'Academics, peer pressure drive schoolkids to suicide'

9,474 students committed suicide in 2016.

New Delhi: Within just a few hours of declaration of the Class 10 (CBSE) results, three students committed suicide over poor performance in separate incidents in the national capital.

The three students, including two girls, were so dejected with their results that they thought it best to end their lives.

From peer pressure to high expectations of family and schools, students are killing themselves at a rate that is alarming. Going by the data released by the ministry of home affairs, around 9,474 students committed suicide in 2016 — at a rate of more than one student every hour.

“I used to feel a lot of parental pressure back when I was preparing for my board exams,” said Khushi Anand, a Class 11 student of Laxmi Public School in Hauz Khas.

While recalling the atmosphere in school, she said, “A lot of exams were conducted by the school and it built up the pressure. Continuous classes and exams used to exhaust us to death.”

Child and clinical psychologist Dr Meghna Bansal said, “Under the influence of society, parents, who are largely governed by conventional style of thinking that a child should either be an engineer or a doctor, tend to ignore the individual personality and potential of a child. Thus they coerce them into performing well in their studies and taunt them if they fail. This eventually leads to a low self esteem within students, which in later stage results into catastrophe, i.e. suicide. Hence it is essential for parents, instead of students, to go through counselling.”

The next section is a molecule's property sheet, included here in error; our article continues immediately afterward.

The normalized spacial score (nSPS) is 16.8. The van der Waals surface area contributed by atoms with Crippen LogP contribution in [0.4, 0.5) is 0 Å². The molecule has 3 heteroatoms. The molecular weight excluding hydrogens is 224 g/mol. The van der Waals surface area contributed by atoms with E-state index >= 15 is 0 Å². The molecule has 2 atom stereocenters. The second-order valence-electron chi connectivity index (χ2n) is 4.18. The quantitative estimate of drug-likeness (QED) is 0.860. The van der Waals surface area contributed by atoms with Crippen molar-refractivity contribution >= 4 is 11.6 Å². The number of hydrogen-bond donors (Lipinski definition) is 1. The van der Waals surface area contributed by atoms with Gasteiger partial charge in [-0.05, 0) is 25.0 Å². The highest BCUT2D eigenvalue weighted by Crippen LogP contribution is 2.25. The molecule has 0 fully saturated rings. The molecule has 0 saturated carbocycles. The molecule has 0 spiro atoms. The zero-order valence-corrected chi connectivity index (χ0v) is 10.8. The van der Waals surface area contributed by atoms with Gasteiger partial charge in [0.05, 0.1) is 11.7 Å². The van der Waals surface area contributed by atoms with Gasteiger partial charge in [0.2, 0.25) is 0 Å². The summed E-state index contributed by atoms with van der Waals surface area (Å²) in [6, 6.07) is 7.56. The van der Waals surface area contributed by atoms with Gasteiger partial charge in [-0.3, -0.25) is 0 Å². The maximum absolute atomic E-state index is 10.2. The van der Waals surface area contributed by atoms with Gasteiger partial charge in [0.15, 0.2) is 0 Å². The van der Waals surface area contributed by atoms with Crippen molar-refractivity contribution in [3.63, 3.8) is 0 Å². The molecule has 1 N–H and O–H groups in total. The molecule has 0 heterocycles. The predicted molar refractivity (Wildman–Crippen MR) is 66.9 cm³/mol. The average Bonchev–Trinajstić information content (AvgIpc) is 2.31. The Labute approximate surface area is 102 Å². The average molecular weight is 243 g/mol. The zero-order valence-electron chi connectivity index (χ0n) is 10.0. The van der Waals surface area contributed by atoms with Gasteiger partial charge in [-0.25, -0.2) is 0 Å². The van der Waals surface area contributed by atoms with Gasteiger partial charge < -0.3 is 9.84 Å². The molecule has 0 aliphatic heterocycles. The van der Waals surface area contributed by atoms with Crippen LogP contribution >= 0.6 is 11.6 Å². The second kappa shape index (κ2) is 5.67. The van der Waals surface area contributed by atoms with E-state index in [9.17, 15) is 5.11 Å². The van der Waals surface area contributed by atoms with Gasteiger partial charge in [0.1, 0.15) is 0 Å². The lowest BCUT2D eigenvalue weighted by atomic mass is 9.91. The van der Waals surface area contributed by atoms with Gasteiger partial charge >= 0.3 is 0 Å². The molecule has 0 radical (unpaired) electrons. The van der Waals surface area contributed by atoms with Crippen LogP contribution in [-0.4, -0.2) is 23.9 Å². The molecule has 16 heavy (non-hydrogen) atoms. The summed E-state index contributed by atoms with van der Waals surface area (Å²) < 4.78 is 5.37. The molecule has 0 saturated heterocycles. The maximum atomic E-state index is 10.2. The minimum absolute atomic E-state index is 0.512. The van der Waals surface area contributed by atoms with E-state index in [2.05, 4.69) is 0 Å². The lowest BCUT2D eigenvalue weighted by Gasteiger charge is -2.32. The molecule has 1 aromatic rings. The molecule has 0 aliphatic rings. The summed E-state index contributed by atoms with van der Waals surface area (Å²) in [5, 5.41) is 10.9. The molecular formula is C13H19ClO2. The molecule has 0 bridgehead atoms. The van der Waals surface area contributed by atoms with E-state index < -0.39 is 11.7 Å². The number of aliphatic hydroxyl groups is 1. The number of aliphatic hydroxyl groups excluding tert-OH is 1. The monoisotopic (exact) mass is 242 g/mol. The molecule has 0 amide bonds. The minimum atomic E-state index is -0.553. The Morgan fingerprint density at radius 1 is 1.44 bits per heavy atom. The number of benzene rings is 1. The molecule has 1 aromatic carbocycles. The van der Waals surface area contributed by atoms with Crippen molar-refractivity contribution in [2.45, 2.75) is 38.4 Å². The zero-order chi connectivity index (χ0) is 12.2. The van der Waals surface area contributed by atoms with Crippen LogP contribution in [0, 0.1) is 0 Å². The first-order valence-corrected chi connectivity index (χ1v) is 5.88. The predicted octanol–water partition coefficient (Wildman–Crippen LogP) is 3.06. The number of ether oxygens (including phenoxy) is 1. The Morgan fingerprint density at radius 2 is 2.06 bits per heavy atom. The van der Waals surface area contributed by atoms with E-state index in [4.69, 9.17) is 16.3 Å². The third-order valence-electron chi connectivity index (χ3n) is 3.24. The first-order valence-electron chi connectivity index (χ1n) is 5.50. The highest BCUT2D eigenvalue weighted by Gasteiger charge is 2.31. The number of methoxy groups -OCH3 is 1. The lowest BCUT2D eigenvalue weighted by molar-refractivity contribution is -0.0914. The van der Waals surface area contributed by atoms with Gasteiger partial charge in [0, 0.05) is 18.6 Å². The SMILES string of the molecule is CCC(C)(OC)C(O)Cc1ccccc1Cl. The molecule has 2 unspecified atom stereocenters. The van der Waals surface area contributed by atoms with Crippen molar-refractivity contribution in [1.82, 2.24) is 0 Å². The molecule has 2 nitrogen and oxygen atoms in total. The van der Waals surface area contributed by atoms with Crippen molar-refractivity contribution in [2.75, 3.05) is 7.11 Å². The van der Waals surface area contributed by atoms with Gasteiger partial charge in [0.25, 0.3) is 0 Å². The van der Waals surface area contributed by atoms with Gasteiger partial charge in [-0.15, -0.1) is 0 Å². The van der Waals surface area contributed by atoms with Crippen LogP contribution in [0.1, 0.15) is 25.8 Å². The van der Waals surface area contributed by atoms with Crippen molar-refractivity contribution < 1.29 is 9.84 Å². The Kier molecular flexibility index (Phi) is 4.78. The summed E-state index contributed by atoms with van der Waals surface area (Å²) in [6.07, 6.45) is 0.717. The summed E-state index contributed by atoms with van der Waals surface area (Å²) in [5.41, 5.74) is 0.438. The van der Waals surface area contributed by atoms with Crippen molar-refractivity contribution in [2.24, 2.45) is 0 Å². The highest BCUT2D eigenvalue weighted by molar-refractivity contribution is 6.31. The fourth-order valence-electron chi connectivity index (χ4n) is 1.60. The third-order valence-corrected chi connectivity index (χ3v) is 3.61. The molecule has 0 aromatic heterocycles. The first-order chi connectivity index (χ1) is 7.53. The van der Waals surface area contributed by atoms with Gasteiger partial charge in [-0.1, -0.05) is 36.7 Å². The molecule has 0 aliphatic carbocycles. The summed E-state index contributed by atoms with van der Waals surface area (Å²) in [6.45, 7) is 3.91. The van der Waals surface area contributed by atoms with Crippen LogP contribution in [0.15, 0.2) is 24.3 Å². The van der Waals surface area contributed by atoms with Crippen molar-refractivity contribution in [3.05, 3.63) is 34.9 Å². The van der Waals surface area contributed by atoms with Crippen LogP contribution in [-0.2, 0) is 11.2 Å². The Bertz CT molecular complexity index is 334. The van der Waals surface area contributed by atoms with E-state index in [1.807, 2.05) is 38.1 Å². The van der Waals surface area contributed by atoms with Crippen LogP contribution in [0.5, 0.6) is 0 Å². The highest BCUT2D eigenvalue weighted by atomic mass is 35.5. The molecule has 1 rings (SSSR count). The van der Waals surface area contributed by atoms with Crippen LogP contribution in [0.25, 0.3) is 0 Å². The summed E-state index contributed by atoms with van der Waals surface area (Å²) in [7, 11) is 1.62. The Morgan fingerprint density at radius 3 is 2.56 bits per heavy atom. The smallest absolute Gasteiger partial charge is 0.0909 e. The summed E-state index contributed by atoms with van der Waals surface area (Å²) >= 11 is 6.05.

Highlighting parental pressure and peer support, Mohd Saieed Shafi, an ex-student of DPS at Anantnag in Kashmir, said, “I used to prepare for my Class 12 board exams from NCERT books. But when my parents came to know about this fact, they started pressurising me to study from reference books. However, because of support from my sister and peers, I continued studying from my NCERT books and scored 83 per cent in my board exams.”

Ayush, a former student of St Columbo Public School in Pitampura, said: “Teachers, especially in tuitions, always expect their students to score high marks, which in reality creates pressure on us.”

Recollecting one particular incident, where his teacher gave his example to one of the visiting parents in front of the class saying that he will be scoring at least 95 per cent in board exams, he said, “This kind of incidents really put pressure on me and expectations soared.”

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